“It’s my job as a leader to make sure everyone knows what they’re doing,” said Fuller, the lone senior on the starting line. “I have to lead by example and I have to be vocal at all times. We kind of joked and said these guys have been in the slow cooker for a while but they’re stepping up.”

Fuller, who enjoys watching Cowboys Pro Bowler Travis Frederick, will have to adapt to the NFL game. “It’s not to the same degree as a quarterback because a quarterback is looking at a lot more things. But coming from a spread offense like we did at Baylor and coming to a pro style offense is different. … I can probably count on one hand [how many times the QB was under center]. It’s not many. Every once in a while we did it just to throw a twist in, but it’s something I’m not bad at. I’ve done it enough times now. It’s not that difficult.”

Tyler Orlosky, West Virginia (6-3, 292): Orlosky was voted a second-team All-American and was a finalist for the Rimington Award, which goes to the nation’s top center. The three-time all-Big 12 first-team choice also was named to the Senior CLASS All-American first team, a team that honors the nation’s best players on and off the field.

“I talk to him like a coach,” coach Dana Holgorsen said. “He’ll tell you he hates me, and I’ll tell you I hate him, but the truth of the matter is we work together pretty dang good.”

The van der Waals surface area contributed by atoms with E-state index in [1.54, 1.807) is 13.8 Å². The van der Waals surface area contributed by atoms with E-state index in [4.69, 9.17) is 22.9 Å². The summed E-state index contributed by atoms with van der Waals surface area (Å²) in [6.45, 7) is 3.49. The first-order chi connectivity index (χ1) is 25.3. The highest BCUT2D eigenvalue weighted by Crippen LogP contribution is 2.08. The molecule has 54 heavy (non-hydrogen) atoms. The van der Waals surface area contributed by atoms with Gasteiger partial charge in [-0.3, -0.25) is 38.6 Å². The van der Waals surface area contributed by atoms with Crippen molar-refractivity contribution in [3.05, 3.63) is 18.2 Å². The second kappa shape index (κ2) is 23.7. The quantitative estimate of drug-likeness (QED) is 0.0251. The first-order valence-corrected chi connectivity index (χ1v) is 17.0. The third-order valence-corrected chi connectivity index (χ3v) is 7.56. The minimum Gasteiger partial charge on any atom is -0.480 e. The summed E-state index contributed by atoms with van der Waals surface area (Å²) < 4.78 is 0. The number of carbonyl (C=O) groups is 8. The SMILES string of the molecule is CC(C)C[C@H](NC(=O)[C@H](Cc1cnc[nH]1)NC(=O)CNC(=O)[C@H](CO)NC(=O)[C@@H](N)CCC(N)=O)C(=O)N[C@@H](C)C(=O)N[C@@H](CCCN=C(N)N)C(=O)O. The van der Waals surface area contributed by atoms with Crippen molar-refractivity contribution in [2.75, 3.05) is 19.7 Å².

Some players are film junkies. Not Orlosky. “I’ll be honest with you, I don’t see the need for me to sit there and watch a defense. Someone asked me that the other day and I just said, ‘Once you start 40 games and have played close to 50, if someone throws something at me that I’ve never seen before, then they’ve reinvented the game of football or something has to be wrong.’ There is only so much you can do, and odds are in my time here playing against the teams that we have, odds are I have seen it and I know what to expect.” That doesn’t mean he doesn’t know what’s going on. “What I learned about him early on is he’s going to question everything and wants to know why you’re doing it,” line coach Conachan said. “It’s good to know that you have a player who’s that engaged and curious. But it can also be a drawback, because sometimes you’d like a player to just do what you tell him to do.”

Ethan Pocic, LSU (6-6, 307): Pocic was one of three finalists for the Rimington Award, which goes to the nation’s top center, as well as an All-American and first-team all-SEC choice as a senior. He started 37 games in his career, including 27 at center. He was second-team all-SEC as a junior and opened nine games at right guard as a sophomore.

Pocic, a native of the Chicago suburb of Lemont, didn’t just turn into an elite lineman at LSU. “I’m part Southern,” he said.

His brother, Graham, played at the University of Illinois where he started 36 games on the offensive line in his four years with the Illini and earned honorable mention all-Big Ten honors twice. Graham is five years older, so while they were competitive, those battles often were lopsided. “Basketball. Video games. Football,” Ethan said. “I remember my first year of football in the seventh grade. He was a senior, and we put on pads in the backyard. He hit me, and I did a back flip.”